So, the supply of coffee beans is more responsive to the changes in price in the short run than in the market period. If we put it in the formula of elasticity, here,

ES = 16.67/16.67 = 1.

We know that supply is unit elastic if ES is equal to 1. Here, it is 1; that means the supply of coffee beans is unit elastic in the short run.

The long run: The long run is a time period long enough for firms to adjust their plant sizes and for new firms to enter (or existing firms to leave) the industry.

In the coffee beans industry the farmer has time to acquire additional land and buy more machinery and equipment. Furthermore, other farmers, may overtime, be attracted to coffee beans farming by the increased demand and higher price. Such adjustments create a large supply response for coffee beans, as presented by the more elastic supply curve Sl in figure 3.

An illustration provided of firm's output decision of coffee beans in the long run:

Data:

Price (P)

Quantity Demanded (D1)

Quantity Demanded (D2)

Quantity Supplied (Qs)

10

25

30

5

20

20

25

15

30

15

20

25

40

10

15

35

50

5

10

45

Diagram:

Qo Ql

Sl

Pl

Po

D1 D2

Fifure-5: Price of firm's output decision of coffee beans in long run

Illustration about the diagram: Figure 5 shows that the outcome is a smaller price rise {from Po (£23.5) to Pl (£ 26.5)} and a larger output increase {from Qo (18.5) to Ql (£21.5)} in response to the increase in demand from D1 to D2. If we put it in the formula of elasticity, here,

ES = 16.22/12.77 = 1.27

We know that supply is elastic if ES is greater than 1. Here, it is 1.27; that means the supply of coffee beans is elastic.

(C)

The government might use the following short-term measures, apart from a price ceiling, to help alleviate the shortage of coffee beans:

When there emerges a huge shortage of coffee beans inside the country and the government fails to control the situation, it may ask for foreign aid to the wealthier countries that got surplus or extra storage of coffee beans or to the aid agencies to provide the starving people with sufficient coffee beans to within a short period of time.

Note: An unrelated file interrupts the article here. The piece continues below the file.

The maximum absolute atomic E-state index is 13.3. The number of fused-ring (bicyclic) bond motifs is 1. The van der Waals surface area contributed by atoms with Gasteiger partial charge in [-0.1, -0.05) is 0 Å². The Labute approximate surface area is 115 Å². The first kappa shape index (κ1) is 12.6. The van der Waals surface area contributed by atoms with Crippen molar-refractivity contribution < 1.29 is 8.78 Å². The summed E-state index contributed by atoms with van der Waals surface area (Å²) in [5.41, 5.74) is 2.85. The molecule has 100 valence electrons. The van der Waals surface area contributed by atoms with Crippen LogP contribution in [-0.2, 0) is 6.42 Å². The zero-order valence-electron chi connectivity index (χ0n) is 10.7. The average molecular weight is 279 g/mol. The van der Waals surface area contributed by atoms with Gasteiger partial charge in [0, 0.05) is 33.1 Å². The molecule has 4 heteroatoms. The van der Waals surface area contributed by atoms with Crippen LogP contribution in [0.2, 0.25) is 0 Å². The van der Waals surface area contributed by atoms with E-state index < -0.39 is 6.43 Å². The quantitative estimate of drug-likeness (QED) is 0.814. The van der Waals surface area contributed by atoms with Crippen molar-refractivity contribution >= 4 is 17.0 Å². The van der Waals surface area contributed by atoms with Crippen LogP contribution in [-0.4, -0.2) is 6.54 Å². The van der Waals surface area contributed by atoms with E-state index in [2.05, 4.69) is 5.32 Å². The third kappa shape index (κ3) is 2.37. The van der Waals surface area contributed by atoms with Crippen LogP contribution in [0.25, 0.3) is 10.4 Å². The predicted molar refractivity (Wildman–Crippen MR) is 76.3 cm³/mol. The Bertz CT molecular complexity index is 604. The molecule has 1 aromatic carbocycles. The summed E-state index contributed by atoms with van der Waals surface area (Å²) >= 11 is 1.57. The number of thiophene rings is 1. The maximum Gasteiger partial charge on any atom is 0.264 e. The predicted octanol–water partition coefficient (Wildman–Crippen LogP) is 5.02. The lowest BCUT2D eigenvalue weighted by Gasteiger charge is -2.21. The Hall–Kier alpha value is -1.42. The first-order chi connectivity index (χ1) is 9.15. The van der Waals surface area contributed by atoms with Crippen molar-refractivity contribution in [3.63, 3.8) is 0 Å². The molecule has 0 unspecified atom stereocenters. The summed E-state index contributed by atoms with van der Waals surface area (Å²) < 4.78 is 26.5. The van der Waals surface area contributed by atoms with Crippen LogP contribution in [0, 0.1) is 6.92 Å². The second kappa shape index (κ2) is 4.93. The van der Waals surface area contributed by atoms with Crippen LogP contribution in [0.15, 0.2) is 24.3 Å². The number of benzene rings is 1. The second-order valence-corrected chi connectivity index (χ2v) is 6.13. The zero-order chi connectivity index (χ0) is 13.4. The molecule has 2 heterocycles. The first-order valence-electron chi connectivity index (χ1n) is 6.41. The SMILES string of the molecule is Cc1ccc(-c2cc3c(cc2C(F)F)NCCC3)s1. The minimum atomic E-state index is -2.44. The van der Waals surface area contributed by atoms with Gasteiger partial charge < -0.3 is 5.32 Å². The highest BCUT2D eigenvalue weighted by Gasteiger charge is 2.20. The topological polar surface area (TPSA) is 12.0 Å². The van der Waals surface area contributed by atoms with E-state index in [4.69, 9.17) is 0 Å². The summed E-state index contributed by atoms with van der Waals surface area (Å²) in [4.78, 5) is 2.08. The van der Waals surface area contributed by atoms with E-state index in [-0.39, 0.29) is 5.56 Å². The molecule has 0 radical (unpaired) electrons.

The government can help consumers by purchasing coffee beans from the market at the equilibrium price and selling them to the poor people at a lower price, and absorbs the deviation between the purchasing and selling price from government funds.

The government can provide VGD cards to the people, which will allow them to buy a specific amount of coffee beans at a very low price.

Generally, government keeps a stock of necessary foods or crops to use at times of emergencies. The government can supply coffee beans from its stock to minimize the shortage of market.

Summary: At the end of the discussion we can say, the greater the amounts of time coffee beans producers have to adjust to a change in demand; the greater will be their output response. In the immediate market period there is insufficient time to change output, and so supply is perfectly inelastic. In the short run plant capacity is fixed, but change in the intensity of its use can alter output; supply is therefore more elastic. In the long run all desired adjustments, including change in plant capacity, can be made and supply becomes still more elastic.